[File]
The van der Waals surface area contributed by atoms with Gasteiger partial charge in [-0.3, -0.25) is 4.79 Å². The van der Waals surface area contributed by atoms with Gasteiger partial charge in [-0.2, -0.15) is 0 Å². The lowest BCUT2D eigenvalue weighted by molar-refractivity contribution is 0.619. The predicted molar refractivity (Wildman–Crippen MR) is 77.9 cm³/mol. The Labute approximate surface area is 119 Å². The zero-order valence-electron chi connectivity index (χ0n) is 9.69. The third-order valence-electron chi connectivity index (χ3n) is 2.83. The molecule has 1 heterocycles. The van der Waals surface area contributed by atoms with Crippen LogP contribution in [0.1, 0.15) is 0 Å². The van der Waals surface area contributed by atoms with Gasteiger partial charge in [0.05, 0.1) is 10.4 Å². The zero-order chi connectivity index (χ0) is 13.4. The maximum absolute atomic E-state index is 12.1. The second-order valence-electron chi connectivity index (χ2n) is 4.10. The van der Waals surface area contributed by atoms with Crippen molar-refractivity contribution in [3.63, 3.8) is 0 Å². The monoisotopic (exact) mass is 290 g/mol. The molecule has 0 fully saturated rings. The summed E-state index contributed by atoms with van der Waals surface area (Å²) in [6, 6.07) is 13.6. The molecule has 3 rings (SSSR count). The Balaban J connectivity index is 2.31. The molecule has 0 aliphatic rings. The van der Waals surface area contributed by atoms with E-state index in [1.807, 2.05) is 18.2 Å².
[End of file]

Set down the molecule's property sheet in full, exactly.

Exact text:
The van der Waals surface area contributed by atoms with Gasteiger partial charge in [-0.3, -0.25) is 4.79 Å². The van der Waals surface area contributed by atoms with Gasteiger partial charge in [-0.2, -0.15) is 0 Å². The lowest BCUT2D eigenvalue weighted by molar-refractivity contribution is 0.619. The predicted molar refractivity (Wildman–Crippen MR) is 77.9 cm³/mol. The Labute approximate surface area is 119 Å². The zero-order valence-electron chi connectivity index (χ0n) is 9.69. The third-order valence-electron chi connectivity index (χ3n) is 2.83. The molecule has 1 heterocycles. The van der Waals surface area contributed by atoms with Crippen LogP contribution in [0.1, 0.15) is 0 Å². The van der Waals surface area contributed by atoms with Gasteiger partial charge in [0.05, 0.1) is 10.4 Å². The zero-order chi connectivity index (χ0) is 13.4. The maximum absolute atomic E-state index is 12.1. The second-order valence-electron chi connectivity index (χ2n) is 4.10. The van der Waals surface area contributed by atoms with Crippen molar-refractivity contribution in [3.63, 3.8) is 0 Å². The monoisotopic (exact) mass is 290 g/mol. The molecule has 0 fully saturated rings. The summed E-state index contributed by atoms with van der Waals surface area (Å²) in [6, 6.07) is 13.6. The molecule has 3 rings (SSSR count). The Balaban J connectivity index is 2.31. The molecule has 0 aliphatic rings. The van der Waals surface area contributed by atoms with E-state index in [1.807, 2.05) is 18.2 Å².